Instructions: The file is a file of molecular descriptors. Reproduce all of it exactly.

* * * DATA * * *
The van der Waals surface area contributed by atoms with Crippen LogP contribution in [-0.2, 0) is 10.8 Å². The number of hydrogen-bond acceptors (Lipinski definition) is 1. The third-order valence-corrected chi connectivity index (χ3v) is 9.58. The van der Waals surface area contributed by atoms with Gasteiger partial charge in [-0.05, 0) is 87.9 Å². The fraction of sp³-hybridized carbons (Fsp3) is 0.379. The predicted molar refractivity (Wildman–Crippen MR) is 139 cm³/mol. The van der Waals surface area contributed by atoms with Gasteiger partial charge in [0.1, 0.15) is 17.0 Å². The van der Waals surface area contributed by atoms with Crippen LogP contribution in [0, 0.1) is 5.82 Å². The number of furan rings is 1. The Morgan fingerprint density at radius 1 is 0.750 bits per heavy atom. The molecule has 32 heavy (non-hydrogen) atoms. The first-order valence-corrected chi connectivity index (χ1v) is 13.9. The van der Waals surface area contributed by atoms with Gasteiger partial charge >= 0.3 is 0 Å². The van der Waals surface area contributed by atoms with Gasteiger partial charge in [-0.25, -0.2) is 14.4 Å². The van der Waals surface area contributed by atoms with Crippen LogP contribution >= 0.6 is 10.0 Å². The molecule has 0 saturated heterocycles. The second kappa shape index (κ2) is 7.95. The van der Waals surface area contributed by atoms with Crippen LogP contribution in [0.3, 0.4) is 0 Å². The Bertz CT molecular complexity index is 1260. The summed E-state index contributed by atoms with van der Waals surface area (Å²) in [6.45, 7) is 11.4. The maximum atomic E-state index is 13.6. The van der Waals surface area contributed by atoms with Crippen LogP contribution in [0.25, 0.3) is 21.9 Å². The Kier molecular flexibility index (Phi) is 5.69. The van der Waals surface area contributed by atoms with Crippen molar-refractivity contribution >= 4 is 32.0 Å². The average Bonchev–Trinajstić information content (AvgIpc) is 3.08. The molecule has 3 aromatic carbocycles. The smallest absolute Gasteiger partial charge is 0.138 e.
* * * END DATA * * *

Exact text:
The van der Waals surface area contributed by atoms with Crippen LogP contribution in [-0.2, 0) is 10.8 Å². The number of hydrogen-bond acceptors (Lipinski definition) is 1. The third-order valence-corrected chi connectivity index (χ3v) is 9.58. The van der Waals surface area contributed by atoms with Gasteiger partial charge in [-0.05, 0) is 87.9 Å². The fraction of sp³-hybridized carbons (Fsp3) is 0.379. The predicted molar refractivity (Wildman–Crippen MR) is 139 cm³/mol. The van der Waals surface area contributed by atoms with Gasteiger partial charge in [0.1, 0.15) is 17.0 Å². The van der Waals surface area contributed by atoms with Crippen LogP contribution in [0, 0.1) is 5.82 Å². The number of furan rings is 1. The Morgan fingerprint density at radius 1 is 0.750 bits per heavy atom. The molecule has 32 heavy (non-hydrogen) atoms. The first-order valence-corrected chi connectivity index (χ1v) is 13.9. The van der Waals surface area contributed by atoms with Gasteiger partial charge >= 0.3 is 0 Å². The van der Waals surface area contributed by atoms with Gasteiger partial charge in [-0.25, -0.2) is 14.4 Å². The van der Waals surface area contributed by atoms with Crippen LogP contribution >= 0.6 is 10.0 Å². The molecule has 0 saturated heterocycles. The second kappa shape index (κ2) is 7.95. The van der Waals surface area contributed by atoms with Crippen LogP contribution in [0.3, 0.4) is 0 Å². The Bertz CT molecular complexity index is 1260. The summed E-state index contributed by atoms with van der Waals surface area (Å²) in [6.45, 7) is 11.4. The maximum atomic E-state index is 13.6. The van der Waals surface area contributed by atoms with Crippen LogP contribution in [0.25, 0.3) is 21.9 Å². The Kier molecular flexibility index (Phi) is 5.69. The van der Waals surface area contributed by atoms with Crippen molar-refractivity contribution >= 4 is 32.0 Å². The average Bonchev–Trinajstić information content (AvgIpc) is 3.08. The molecule has 3 aromatic carbocycles. The smallest absolute Gasteiger partial charge is 0.138 e.